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Wednesday, September 24, 2014

Autistic Adults: Health Care and Employment

Dr. Christopher Hanks writes at LiveScience:
Once patients move away from their pediatricians, they struggle. These patients often miss out on important check-ups, immunizations and cancer screenings. It's also important to note that without specialized care, these individuals can have a hard time transitioning into an intimidating world.

Many teens with ASD struggle to obtain meaningful vocational or educational opportunities after they've finished high school, which provides a structured environment and allows for social interactions and continual development. Unless these young adults are employed or enrolled in an educational program, most spend too much time alone or isolated, with little or no social interaction. When this happens, they often regress and lose some of the skills they previously developed.
These patients deserve physicians who understand their needs and will work with them to overcome the challenges associated with becoming an adult who has an illness that will impact their entire life.

That's what we're striving to do at The Ohio State University Wexner Medical Center, where we recently opened one of the only clinics in the country to care for adults with ASD. Here at the Center for Autism Services and Transition (CAST), we provide care coordination, along with primary and specialty care services for patients. We offer access to diagnostic testing, counseling services, therapy, dental care, nutrition and other resources. Our goal is to give new hope to these patients, and to connect them with medical experts who truly understand their needs so they can continue to grow and succeed.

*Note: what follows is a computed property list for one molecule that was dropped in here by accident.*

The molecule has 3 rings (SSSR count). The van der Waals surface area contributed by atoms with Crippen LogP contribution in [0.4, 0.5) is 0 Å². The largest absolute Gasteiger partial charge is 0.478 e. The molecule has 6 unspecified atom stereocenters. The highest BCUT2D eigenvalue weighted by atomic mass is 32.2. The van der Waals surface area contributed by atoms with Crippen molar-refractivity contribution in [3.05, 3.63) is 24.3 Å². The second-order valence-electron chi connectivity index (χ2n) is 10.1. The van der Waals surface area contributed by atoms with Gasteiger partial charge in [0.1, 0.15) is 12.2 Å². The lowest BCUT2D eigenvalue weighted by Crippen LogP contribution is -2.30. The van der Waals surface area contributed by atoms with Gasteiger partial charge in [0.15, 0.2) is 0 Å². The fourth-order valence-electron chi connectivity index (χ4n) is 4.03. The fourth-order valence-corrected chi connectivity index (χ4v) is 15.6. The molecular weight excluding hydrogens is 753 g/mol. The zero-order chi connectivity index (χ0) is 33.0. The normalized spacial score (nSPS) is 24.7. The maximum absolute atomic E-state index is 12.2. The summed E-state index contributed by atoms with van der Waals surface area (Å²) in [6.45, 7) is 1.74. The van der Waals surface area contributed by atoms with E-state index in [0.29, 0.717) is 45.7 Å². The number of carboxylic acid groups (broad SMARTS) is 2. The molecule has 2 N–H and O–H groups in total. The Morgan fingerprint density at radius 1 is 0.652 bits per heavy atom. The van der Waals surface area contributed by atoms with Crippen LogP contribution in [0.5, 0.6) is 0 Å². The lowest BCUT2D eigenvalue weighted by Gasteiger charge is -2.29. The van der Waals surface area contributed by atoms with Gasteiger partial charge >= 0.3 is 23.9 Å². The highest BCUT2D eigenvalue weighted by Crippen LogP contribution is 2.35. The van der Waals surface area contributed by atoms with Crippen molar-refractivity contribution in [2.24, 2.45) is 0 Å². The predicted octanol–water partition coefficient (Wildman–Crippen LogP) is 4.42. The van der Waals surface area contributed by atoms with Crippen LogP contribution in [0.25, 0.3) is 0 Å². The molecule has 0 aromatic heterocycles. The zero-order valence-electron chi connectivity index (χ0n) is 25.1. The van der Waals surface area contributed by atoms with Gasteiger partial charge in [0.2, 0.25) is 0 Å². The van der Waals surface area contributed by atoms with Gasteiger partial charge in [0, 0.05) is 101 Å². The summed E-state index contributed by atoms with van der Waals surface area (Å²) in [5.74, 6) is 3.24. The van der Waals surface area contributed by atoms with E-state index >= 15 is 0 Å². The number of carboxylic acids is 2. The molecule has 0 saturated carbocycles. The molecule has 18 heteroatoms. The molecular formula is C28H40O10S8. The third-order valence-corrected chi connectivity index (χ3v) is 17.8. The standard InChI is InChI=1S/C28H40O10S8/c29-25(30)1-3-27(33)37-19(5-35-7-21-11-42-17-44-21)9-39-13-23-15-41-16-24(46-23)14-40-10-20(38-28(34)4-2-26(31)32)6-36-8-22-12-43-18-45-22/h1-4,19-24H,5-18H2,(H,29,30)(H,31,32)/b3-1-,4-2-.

A release from the Labor Department:
The U.S. Department of Labor has announced the establishment of a National Advisory Committee on Increasing Competitive Integrated Employment for Individuals with Disabilities. The purpose of the committee is to study and provide recommendations to the secretary of labor on ways to increase employment opportunities for individuals with disabilities, the use of the certificate program carried out under Section 14(c) of the Fair Labor Standards Act of 1938 (29 U.S.C. 214(c)) and ways to improve oversight of the use of such certificates.

The creation of the committee is mandated by the recent passage of the Workforce Innovation and Opportunity Act, signed July 22. WIOA strengthens the public workforce system and the partnerships that sustain it by unifying and streamlining services to better serve job seekers. It will improve accountability and transparency within the system. WIOA also builds closer ties among key workforce partners: business leaders, workforce boards, labor unions, community colleges, nonprofits, and state and local officials. And it addresses the needs of veterans, the long-term unemployed, individuals with disabilities and of other populations facing unique economic challenges.